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COOK MOTOR COMPANY OF PANAMA CITY, INC. v. RICHARDSON.
38638.
CARLISLE, Judge.
Trover. Albany City Court. Before Judge Jones.
In this case the allegations of the petition in trover, as amended, show that the defendant, an individual doing business as a used automobile dealer, is in possession of certain described automobiles which he purchased for valuable consideration from another used automobile dealer in Georgia who had, in turn, acquired them from the plaintiff, a Florida used car dealer, under a contract of sale, paying the plaintiff the purchase price of said automobiles by executing to him a sight draft in the amount thereof; that the plaintiff, on the sale to the first dealer, retained the certificates of title to said automobiles required under Florida law, and said sight draft was never paid, and said certificates of title never delivered by the plaintiff vendor to the Georgia vendee; that the plaintiff took no steps to protect his interest in said automobiles except the mere retention of the title certificates; and, that the plaintiff failed to secure from said dealer and record either a title retention contract or a bill of sale to secure debt to said automobiles. Held:
1. Where, under a contract of sale of automobiles, by the terms of which payment therefor is to be made in cash, the vendor delivers possession of the automobiles to the vendee and agrees to accept and does accept in payment therefor a check or draft which later is found to be worthless, and where such vendee, being in possession of the automobile, or automobiles, later sells the same to an innocent purchaser for value, trover will not lie to aid the original seller in recovering the property from the possession of the second vendee. Capitol Automobile Co. v. Ward, 54 Ga. App. 873 (189 S. E. 713); Gouldman-Taber Pontiac, Inc. v. Thomas, 96 Ga. App. 279 (99 S. E. 2d 711).
2. While under the rule above announced as between vendor and vendee the title to such property does not pass unless it is expressly agreed between the parties that the check or draft is taken as payment, nevertheless, "Where an owner has given to another such evidence of the right of selling his goods as, according to the custom of trade or the common understanding of the world, usually accompanies the authority of disposal, or has given the external indicia of the right of disposing of his property, a sale to an innocent purchaser divests the true owner's title." Code 96-207. As has been said, this rule is merely a special application of the rule embodied in Code 27-113 that, "When one of two innocent persons must suffer by the act of a third person, he who put it in the power of the third person to inflict the injury shall bear the loss." Blount v. Bainbridge, 79 Ga. App. 99 (53 S. E. 2d 122); Hall v. LeCroy, 79 Ga. App. 676 (54 S. E. 2d 468); Teague Ford Sales, Inc. v. Commercial Auto Loan Corp., 96 Ga. App. 129 (99 S. E. 2d 524). 3. No precise and directly applicable definition of "external indicia of ownership" has been found to have been made by the courts (see Blount v. Bainbridge, 79 Ga. App. 99, 103, supra), and each case must, in the final analysis, stand on its own facts. The allegations of fact contained in the amended petition in this case show that the plaintiff, under a contract of sale, delivered the automobiles in question to one known by him to be a dealer in used automobiles in Georgia, without taking any security therefor. The allegations show, also, that the plaintiff had done business with such dealer in a similar manner many times before. Such facts demand a finding that the plaintiff gave to such Georgia dealer such evidence of the right of selling his automobiles as according to the custom of the trade or the common understanding of the world usually accompanies the authority to dispose of them, that is, he gave to such automobile dealer possession of the automobiles under a contract of sale, which is "external indicia of ownership," and the dealer's subsequent sale to the defendant divested the plaintiff of his title. See Dealer's Discount Corp. v. Trammell, 98 Ga. App. 748 (106 S. E. 2d 850).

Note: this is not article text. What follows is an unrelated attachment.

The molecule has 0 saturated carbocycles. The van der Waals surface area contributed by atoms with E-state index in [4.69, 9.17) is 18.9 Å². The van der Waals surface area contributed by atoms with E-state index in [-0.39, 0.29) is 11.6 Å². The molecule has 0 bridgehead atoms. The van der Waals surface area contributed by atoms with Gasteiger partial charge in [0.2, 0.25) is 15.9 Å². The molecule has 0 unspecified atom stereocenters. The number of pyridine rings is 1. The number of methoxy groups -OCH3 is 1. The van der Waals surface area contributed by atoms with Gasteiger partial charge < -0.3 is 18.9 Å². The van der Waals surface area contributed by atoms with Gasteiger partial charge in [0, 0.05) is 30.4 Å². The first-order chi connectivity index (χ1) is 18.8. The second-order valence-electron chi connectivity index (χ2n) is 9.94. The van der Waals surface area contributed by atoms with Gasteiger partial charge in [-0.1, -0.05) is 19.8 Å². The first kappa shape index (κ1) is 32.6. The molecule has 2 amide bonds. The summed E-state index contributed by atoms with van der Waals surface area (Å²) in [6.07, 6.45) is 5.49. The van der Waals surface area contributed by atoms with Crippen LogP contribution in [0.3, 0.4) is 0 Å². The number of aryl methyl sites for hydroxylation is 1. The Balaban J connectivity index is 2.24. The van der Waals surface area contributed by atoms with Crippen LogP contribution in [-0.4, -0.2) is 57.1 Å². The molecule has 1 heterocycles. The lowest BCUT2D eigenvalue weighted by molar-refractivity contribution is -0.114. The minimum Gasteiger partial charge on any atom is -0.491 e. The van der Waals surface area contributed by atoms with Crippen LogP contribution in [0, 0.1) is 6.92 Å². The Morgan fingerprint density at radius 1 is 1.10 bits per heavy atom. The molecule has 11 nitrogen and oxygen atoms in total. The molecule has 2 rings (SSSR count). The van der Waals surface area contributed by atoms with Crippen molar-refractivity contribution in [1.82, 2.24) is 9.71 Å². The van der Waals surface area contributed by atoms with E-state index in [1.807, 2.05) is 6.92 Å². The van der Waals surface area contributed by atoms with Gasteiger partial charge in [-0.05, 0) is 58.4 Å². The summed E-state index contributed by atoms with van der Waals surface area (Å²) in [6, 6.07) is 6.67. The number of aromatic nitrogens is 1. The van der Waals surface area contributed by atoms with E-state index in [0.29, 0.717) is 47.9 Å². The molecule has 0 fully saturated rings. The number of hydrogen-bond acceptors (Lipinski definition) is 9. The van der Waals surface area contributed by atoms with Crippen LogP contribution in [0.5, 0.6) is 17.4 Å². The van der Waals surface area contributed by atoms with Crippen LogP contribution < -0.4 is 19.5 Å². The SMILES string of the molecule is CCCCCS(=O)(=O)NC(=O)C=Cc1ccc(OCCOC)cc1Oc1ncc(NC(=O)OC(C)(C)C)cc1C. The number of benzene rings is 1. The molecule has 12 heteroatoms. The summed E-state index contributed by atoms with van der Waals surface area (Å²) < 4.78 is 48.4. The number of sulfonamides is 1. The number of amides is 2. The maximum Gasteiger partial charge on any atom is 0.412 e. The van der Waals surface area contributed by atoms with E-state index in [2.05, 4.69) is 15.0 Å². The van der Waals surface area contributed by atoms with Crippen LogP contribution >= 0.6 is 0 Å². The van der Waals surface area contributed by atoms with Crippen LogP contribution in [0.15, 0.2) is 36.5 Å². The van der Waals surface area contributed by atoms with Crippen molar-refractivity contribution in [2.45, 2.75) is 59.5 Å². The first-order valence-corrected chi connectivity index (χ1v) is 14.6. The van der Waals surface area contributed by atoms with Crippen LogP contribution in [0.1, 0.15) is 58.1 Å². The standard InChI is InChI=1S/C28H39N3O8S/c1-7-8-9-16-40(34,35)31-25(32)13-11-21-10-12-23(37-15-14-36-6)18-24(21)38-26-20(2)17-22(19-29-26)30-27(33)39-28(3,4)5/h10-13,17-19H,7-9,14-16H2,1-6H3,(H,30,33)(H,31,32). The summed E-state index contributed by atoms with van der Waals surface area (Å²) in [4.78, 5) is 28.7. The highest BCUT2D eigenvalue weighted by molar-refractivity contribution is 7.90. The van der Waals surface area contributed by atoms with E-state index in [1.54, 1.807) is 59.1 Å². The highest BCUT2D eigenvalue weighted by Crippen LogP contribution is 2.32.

4. The contention of the plaintiff in error that the Florida title registration law should operate to protect his interest in the automobiles after they were brought into Georgia, and that the defendant in error had notice of its operation and effect on the title to said automobiles by virtue of the fact that said automobiles had Florida license plates, is not meritorious. Under the allegations of the petition it is clear that the plaintiff in error knew at the time of the sale of the automobiles to the first Georgia dealer that they were to be brought into the State of Georgia, and under those circumstances it cannot be said that the plaintiff in error did everything that was necessary to protect his interest in said automobiles since he failed to have executed either a title-retention contract or a bill of sale to secure debt and to record such an instrument, either of which, under Georgia law, would, have been an appropriate step to protect his interest in the automobiles. The full faith and credit clause of the United States Constitution does not require, under the circumstances of this case, that Georgia courts give extra-territorial effect to the Florida automobile title registration law. See Cunningham & Co. v. Cureton, 96 Ga. 489 (23 S. E. 420).
Perry, Walters & Langstaff, Robert B. Langstaff, contra.
P. Walter Jones, Isler, Welch & Jones, for plaintiff in error.
DECIDED FEBRUARY 3, 1961.
Friday May 22 23:24 EDT


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